June 6, 2012
The name comes from the Hillshire Farm brand that was acquired in 1971, which Sara Lee says represents the company's "ambitions for growing our portfolio of iconic brands in the future."
Meanwhile, the name Sara Lee will be maintained for the food service division as Sara Lee Foodservice.
As one would expect, the company will have a new visual identity for its "meat-centric brand and snack solutions."
Obviously the Sara Lee name meant "bakery" to many people, but the Hillshire Brands portfolio includes meat brands, such as Jummy Dean, Ball Park, Hillshire Farm and State Fair as well as two "artisan" brands: Aidells and Gallo.
Hillshire Farm was established in Wisconsin in 1934 by Friedrich (Fritz) Bernegger in New London, just northwest of Appleton. The name still stands for "quality, integrity and superior taste" according to Sara Lee.
This is not the first time Sara Lee has embraced a name change. The Sara Lee name dates back to 1939, but the name itself was changed in 1954 to Consolidated Foods, only to switch back in 1985 to Sara Lee.
I think this marks the beginning of the end for the Sara Lee name as we know it, ushering in a far more streamlined approach to a greatly transformed company. Yet, I am glad the Sara Lee name will remain in some capacity even if I am not expecting to see it on retail shelves anymore.
June 5, 2012
IKEA is running into a problem in Thailand that many global companies encounter - their product naming translates, well, poorly.
As The Wall Street Journal reports today, "Is Redalen a) a town in Norway b) a bed sold by Swedish furniture chain IKEA or c) something that sounds uncomfortably close to getting to third base in Thailand?"
"The answer, it turns out, is all three."
IKEA's fifth largest superstore is in Thailand and the locals are finding the Swedish sounding product names pretty crazy. In addition to the Redalen bed, there is the Jättebra plant pot which sounds like a crude term for sex in Thai.
Consequently, a team of Thai speakers has been hired to modify the product naming by evaluating each product name and carefully and slightly changing the names to avoid negative connotations.
The problem of global naming is of course, a subject I have written about before. In earlier blogs I noted that Mr. Muscle sounds like Mr. Chicken Meat in China, and Pepsi's "Come Alive With the Pepsi Generation" tagline translates to "Pepsi will bring your ancestors back from the dead" in Taiwan.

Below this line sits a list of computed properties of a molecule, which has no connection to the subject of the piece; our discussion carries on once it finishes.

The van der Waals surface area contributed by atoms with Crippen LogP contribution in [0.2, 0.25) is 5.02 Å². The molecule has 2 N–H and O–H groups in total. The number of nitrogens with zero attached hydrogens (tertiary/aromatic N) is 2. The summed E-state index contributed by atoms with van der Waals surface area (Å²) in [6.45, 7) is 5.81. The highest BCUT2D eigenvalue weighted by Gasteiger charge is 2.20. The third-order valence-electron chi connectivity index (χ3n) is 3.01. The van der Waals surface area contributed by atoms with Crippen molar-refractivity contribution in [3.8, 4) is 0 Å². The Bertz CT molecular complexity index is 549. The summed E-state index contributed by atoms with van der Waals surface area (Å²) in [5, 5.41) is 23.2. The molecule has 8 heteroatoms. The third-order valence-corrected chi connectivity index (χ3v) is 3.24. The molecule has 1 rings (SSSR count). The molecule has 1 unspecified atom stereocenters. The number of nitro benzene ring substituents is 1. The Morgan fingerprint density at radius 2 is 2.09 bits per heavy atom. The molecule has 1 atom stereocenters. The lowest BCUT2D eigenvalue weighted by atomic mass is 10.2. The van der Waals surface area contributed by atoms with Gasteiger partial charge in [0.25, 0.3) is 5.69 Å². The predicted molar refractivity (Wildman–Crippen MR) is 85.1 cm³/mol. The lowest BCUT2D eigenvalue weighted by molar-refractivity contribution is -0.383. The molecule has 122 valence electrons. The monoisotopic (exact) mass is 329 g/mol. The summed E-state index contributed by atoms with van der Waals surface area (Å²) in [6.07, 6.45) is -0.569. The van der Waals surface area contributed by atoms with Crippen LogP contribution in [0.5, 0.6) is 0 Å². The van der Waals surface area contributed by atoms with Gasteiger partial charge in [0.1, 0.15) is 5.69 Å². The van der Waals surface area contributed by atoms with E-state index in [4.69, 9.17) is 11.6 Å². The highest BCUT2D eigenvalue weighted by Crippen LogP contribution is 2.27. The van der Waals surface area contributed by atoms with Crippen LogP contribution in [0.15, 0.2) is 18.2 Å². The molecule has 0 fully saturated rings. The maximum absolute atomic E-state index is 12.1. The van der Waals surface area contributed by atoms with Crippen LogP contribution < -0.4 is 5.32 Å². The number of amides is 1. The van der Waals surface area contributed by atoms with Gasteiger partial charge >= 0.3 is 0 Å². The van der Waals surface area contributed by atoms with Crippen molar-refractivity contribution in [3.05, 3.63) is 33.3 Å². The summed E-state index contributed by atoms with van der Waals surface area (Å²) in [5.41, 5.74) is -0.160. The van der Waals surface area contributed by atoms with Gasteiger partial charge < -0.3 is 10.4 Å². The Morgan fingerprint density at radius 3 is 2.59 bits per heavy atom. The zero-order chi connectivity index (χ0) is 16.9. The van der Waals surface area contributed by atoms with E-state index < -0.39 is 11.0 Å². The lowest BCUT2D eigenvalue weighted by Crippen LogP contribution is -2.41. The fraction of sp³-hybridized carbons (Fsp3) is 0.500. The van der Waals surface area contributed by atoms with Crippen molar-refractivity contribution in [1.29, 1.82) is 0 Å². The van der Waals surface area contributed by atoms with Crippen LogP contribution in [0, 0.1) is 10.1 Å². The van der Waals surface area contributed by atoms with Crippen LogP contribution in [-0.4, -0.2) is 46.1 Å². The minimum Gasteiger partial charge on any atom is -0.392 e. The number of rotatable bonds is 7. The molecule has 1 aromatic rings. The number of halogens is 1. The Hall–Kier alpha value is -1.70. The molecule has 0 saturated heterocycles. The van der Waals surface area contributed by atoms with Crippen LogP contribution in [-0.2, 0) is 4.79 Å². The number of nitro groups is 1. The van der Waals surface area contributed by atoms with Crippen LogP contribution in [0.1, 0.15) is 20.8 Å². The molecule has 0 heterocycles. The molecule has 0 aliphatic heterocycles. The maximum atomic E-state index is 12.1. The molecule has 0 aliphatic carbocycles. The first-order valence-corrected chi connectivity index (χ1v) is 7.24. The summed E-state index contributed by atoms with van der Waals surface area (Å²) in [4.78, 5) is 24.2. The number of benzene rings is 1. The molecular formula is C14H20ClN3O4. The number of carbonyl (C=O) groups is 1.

And the list of naming faux pas goes on and on.
Interestingly, IKEA intentionally goes out of its way to create unusual names.
Chairs and desks are men's names, dining tables and chairs are Finnish place names, garden furniture is named after Swedish islands, and the list goes on.
May 25, 2012
The news that Tide Pods are being swallowed by children because they look like candy is a reminder that flashy packaging and naming can actually have a downside.
Tide has reacted quickly to this problem and is planning to release a childproof container for this summer.
For one, it doesn't seem logical that laundry detergent should have to come in a childproof container, but of course I laud the safety factor here.
I can see the problem, however. The product looks like candy.
Poison control centers are now telling parents to keep it out of reach, away from children. And now, of course, it will come in a hard to open package.
I might add that the word "pod" does have an alternate, edible meaning.
This is the kind of problem that can cause a branding and PR headache. If the product and name remains the same, but if they are put in a childproof mechanism, will this prevent people from buying the product? Will safety and ease of use trump the efficacy of the packets themselves?